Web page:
• Day 1 – El Chaltén to Laguna de los 14 
  • Day 2 – Marconi Pass to Refugio Garcia Soto
  • Day 3 – Gorra Blanca summit
  • Day 4 – Refugio Garcia Soto to Circo de los Altares
  • Day 5 – Circo de los Altares to Laguna Ferrari
  • Day 6 – Laguna Ferrari to Refugio Paso de Viento
  • Day 7 – Refugio Paso de Viento to Paso Huemul to Bahía Témpanos
  • Day 8 – Bahía Tempanos to El Chaltén
  • Summary

Alternatively, check out my other posts about hiking and trekking in Argentina and around the world.


Trekking Argentina – South Patagonia Icefield Expedition – Prelude

In 2015, I did the 7-day Torres del Paine Circuit trek with Swoop Patagonia.  Although I had hiked most of the trails of the Torres del Paine National Park in my 3 previous visits (it really is one of the most spectacular places on the planet), I specifically wanted to do the Circuit for the moment when you reach the top of the John Garner Pass and have the South Patagonia Icefield stretched out before you.

Looking down on the Grey Glacier and the South Patagonia Icecap from John Garner Pass on the Torres del Paine Circuit Trek

Looking down on the Grey Glacier and the South Patagonia Icecap from John Garner Pass on the Torres del Paine Circuit Trek

I fell in love with long-distance trekking on that trip.

A rainy dawn at the Torres del Paine National Park

A gorgeous sunrise over Los Cuernos in the Torres del Paine National Park meant walking in rain for the rest of the day on the Circuit Trek

From there, I crossed the border into Argentina, re-visiting the Perito Moreno Glacier near El Calafate

Perito Moreno Glacier

The face of the Perito Moreno Glacier – one of the most impressive glaciers I’ve ever seen.

and exploring for the first time around El Chaltén – Argentina’s (then largely unknown) mecca for hiking.   

Approaching El Chaltén and the Fitzroy massif

Approaching El Chaltén and the Fitzroy massif

It was there that I first learned about the South Patagonia Icefield Expedition, in which you spend several days trekking on the Icecap itself.  Guess what replaced the Torres del Paine Circuit on my bucket-list?

Fast-forward to 2017.

One of the friends I made while on the Unplugged Wilderness Trek in East Greenland told me she was traveling to Patagonia in early 2018.  While helping her plan her trip, I suddenly remembered the Icecap Expedition and went searching for it on the internet.  After the 12-day trek in Greenland, the 10-day Huayhuash Circuit Trek in Peru, and the 7-day Torres del Paine Circuit in Chile, I was looking for a new challenge and, having re-read the description, it sounded like the perfect trek to tackle next.  I contacted Swoop Patagonia (they were amazing last time) and signed up for the South Patagonia Icefield Expedition with their Argentinean partner company Serac Expeditions.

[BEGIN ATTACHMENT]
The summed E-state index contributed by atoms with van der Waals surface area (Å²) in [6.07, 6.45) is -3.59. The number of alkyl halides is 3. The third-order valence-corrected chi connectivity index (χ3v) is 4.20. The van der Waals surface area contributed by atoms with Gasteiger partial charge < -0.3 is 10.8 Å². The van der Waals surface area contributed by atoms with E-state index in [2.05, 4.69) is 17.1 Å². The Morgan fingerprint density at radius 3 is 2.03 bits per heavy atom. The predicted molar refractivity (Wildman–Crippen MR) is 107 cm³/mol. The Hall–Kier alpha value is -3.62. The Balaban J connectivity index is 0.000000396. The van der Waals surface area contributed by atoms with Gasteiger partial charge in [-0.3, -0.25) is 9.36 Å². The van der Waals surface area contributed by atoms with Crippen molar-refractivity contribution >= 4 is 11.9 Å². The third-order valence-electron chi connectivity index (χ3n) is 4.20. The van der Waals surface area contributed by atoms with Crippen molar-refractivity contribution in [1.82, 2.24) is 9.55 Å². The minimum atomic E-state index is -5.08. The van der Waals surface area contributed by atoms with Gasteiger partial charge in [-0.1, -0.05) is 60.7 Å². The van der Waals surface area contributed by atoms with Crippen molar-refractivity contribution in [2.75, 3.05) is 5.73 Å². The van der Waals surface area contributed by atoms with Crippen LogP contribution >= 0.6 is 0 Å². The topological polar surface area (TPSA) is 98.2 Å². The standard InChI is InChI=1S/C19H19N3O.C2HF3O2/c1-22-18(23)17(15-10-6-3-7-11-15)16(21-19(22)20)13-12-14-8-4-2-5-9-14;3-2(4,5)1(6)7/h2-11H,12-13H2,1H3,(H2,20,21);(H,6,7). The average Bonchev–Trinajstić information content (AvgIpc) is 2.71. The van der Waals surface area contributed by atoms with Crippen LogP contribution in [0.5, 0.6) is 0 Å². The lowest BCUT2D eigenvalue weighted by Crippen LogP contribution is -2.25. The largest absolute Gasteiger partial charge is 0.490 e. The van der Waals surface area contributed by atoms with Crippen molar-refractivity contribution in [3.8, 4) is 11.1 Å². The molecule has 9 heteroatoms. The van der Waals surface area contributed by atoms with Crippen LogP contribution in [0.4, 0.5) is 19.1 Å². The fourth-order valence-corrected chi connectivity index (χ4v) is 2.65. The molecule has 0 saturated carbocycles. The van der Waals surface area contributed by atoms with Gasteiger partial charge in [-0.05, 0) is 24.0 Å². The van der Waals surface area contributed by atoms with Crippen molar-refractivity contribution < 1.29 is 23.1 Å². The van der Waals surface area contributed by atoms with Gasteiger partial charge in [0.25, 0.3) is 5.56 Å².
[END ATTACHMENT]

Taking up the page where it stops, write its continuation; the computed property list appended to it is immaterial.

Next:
Storefront of Serac Expeditions in El Chaltén - Argentina

Storefront of Serac Expeditions in El Chaltén

The website makes it very clear that this is a strenuous trek with an intermediate technical difficulty.  While the distance didn’t phase me at all, I have to admit I was a little nervous about the cold, and that fact that I’d have to carry a full backpack for the first time in 20 years.  On my other long-distance treks I only had to carry a day-pack, as the rest was schlepped by porters or donkeys or boats. 

Due to the nature of the trek, both Swoop Patagonia and Serac Expeditions screen potential clients for suitable previous experience and, fortunately, I passed the grade.  But I still had several months to stew on the question of the cold and carrying the weight of the backpack…

It was almost a relief when, the day before the expedition started, the group met at the wonderful Patagonia Travelers Hostel in El Chaltén (I highly recommend it as a place to stay) for a briefing with Juan, our guide, and Rafa, our assistant guide.   There were 4 of us in total – Anita and Reto from Switzerland, Jan from Czech Republic, and me, and this get-together was to make sure that we each had everything we needed to be safe and relatively comfortable on the trek.   

Rafa went through all my gear with me, item by item, and gave me the tick of approval.  Then we all gathered around the map as Juan explained the plan for the next 8-9 days.  

Our trekking route for the South Patagonia Icefield Expedition

The thick lines highlight our actual trekking route for the South Patagonia Icefield Expedition as recorded by Reto and his fancy watch. This was exactly the plan that Juan suggested at this briefing

Despite my fears, it sounded incredibly awesome, and I was really looking forward to getting started.

The last part of the briefing was to take us to the police station to register our trek and get stamped out of Argentina (we would spend several days trekking in Chile), and I decided to have an early night in anticipation.

Sign to the police station in El Chalten

Read more about the South Patagonia Icefield Expedition

If this post has piqued your curiosity, read about the rest of my adventure on the the 8-day South Patagonia Icefield Trek with Serac Expeditions and Swoop Patagonia:

  • Prelude – leading up to departure
  • Day 1 – El Chaltén to Laguna de los 14 
  • Day 2 – Marconi Pass to Refugio Garcia Soto
  • Day 3 – Gorra Blanca summit
  • Day 4 – Refugio Garcia Soto to Circo de los Altares
  • Day 5 – Circo de los Altares to Laguna Ferrari
  • Day 6 – Laguna Ferrari to Refugio Paso de Viento
  • Day 7 – Refugio Paso de Viento to Paso Huemul to Bahía Témpanos
  • Day 8 – Bahía Tempanos to El Chaltén
  • Summary

Alternatively, check out my other posts about hiking and trekking in Argentina and around the world.